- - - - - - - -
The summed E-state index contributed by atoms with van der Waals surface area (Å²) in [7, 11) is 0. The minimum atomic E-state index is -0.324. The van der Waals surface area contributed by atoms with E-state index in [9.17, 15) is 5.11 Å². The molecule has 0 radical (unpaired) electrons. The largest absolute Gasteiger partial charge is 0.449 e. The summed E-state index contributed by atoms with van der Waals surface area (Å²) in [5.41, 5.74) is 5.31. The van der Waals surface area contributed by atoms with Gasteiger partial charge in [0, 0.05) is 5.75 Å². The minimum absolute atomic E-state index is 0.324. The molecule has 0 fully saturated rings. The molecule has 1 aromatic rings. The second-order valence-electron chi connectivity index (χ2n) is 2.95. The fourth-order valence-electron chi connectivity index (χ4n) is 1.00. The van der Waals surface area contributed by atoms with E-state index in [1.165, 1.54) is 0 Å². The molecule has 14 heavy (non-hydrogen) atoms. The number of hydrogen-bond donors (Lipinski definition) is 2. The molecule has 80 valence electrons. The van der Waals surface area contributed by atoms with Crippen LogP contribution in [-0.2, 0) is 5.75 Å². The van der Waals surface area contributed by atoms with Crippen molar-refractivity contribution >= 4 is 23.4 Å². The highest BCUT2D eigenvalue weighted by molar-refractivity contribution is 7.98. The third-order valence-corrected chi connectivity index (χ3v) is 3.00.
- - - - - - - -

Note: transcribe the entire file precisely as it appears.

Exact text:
The summed E-state index contributed by atoms with van der Waals surface area (Å²) in [7, 11) is 0. The minimum atomic E-state index is -0.324. The van der Waals surface area contributed by atoms with E-state index in [9.17, 15) is 5.11 Å². The molecule has 0 radical (unpaired) electrons. The largest absolute Gasteiger partial charge is 0.449 e. The summed E-state index contributed by atoms with van der Waals surface area (Å²) in [5.41, 5.74) is 5.31. The van der Waals surface area contributed by atoms with Gasteiger partial charge in [0, 0.05) is 5.75 Å². The minimum absolute atomic E-state index is 0.324. The molecule has 0 fully saturated rings. The molecule has 1 aromatic rings. The second-order valence-electron chi connectivity index (χ2n) is 2.95. The fourth-order valence-electron chi connectivity index (χ4n) is 1.00. The van der Waals surface area contributed by atoms with E-state index in [1.165, 1.54) is 0 Å². The molecule has 14 heavy (non-hydrogen) atoms. The number of hydrogen-bond donors (Lipinski definition) is 2. The molecule has 80 valence electrons. The van der Waals surface area contributed by atoms with Crippen LogP contribution in [-0.2, 0) is 5.75 Å². The van der Waals surface area contributed by atoms with Crippen molar-refractivity contribution >= 4 is 23.4 Å². The highest BCUT2D eigenvalue weighted by molar-refractivity contribution is 7.98. The third-order valence-corrected chi connectivity index (χ3v) is 3.00.